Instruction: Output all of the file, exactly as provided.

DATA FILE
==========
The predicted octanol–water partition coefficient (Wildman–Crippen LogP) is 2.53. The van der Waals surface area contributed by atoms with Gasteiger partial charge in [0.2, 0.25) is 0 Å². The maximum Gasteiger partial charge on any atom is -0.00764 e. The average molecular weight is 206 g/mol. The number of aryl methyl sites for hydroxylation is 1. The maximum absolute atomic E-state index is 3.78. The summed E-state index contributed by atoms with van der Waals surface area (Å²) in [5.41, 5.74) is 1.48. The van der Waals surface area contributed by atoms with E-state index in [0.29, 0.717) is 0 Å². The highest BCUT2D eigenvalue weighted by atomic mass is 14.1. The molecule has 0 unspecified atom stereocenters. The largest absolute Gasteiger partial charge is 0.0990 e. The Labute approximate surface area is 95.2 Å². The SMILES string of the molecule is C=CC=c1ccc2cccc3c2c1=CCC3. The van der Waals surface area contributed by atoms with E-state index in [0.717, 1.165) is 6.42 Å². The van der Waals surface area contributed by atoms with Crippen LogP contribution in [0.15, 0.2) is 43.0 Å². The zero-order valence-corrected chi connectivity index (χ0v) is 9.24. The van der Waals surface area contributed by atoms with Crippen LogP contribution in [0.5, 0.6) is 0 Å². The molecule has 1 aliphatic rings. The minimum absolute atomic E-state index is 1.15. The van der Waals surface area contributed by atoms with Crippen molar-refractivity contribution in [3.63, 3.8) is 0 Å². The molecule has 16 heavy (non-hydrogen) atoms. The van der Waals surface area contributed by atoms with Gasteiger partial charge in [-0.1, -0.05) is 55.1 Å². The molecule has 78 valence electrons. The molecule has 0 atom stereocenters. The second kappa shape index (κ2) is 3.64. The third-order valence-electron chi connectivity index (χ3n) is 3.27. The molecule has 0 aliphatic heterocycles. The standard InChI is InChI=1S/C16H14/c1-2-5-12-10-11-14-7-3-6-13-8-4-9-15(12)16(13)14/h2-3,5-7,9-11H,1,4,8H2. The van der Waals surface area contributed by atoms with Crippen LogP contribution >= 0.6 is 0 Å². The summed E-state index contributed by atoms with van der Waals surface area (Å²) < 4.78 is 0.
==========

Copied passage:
The predicted octanol–water partition coefficient (Wildman–Crippen LogP) is 2.53. The van der Waals surface area contributed by atoms with Gasteiger partial charge in [0.2, 0.25) is 0 Å². The maximum Gasteiger partial charge on any atom is -0.00764 e. The average molecular weight is 206 g/mol. The number of aryl methyl sites for hydroxylation is 1. The maximum absolute atomic E-state index is 3.78. The summed E-state index contributed by atoms with van der Waals surface area (Å²) in [5.41, 5.74) is 1.48. The van der Waals surface area contributed by atoms with E-state index in [0.29, 0.717) is 0 Å². The highest BCUT2D eigenvalue weighted by atomic mass is 14.1. The molecule has 0 unspecified atom stereocenters. The largest absolute Gasteiger partial charge is 0.0990 e. The Labute approximate surface area is 95.2 Å². The SMILES string of the molecule is C=CC=c1ccc2cccc3c2c1=CCC3. The van der Waals surface area contributed by atoms with E-state index in [0.717, 1.165) is 6.42 Å². The van der Waals surface area contributed by atoms with Crippen LogP contribution in [0.15, 0.2) is 43.0 Å². The zero-order valence-corrected chi connectivity index (χ0v) is 9.24. The van der Waals surface area contributed by atoms with Crippen LogP contribution in [0.5, 0.6) is 0 Å². The molecule has 1 aliphatic rings. The minimum absolute atomic E-state index is 1.15. The van der Waals surface area contributed by atoms with Crippen molar-refractivity contribution in [3.63, 3.8) is 0 Å². The molecule has 16 heavy (non-hydrogen) atoms. The van der Waals surface area contributed by atoms with Gasteiger partial charge in [-0.1, -0.05) is 55.1 Å². The molecule has 78 valence electrons. The molecule has 0 atom stereocenters. The second kappa shape index (κ2) is 3.64. The third-order valence-electron chi connectivity index (χ3n) is 3.27. The molecule has 0 aliphatic heterocycles. The standard InChI is InChI=1S/C16H14/c1-2-5-12-10-11-14-7-3-6-13-8-4-9-15(12)16(13)14/h2-3,5-7,9-11H,1,4,8H2. The van der Waals surface area contributed by atoms with Crippen LogP contribution >= 0.6 is 0 Å². The summed E-state index contributed by atoms with van der Waals surface area (Å²) < 4.78 is 0.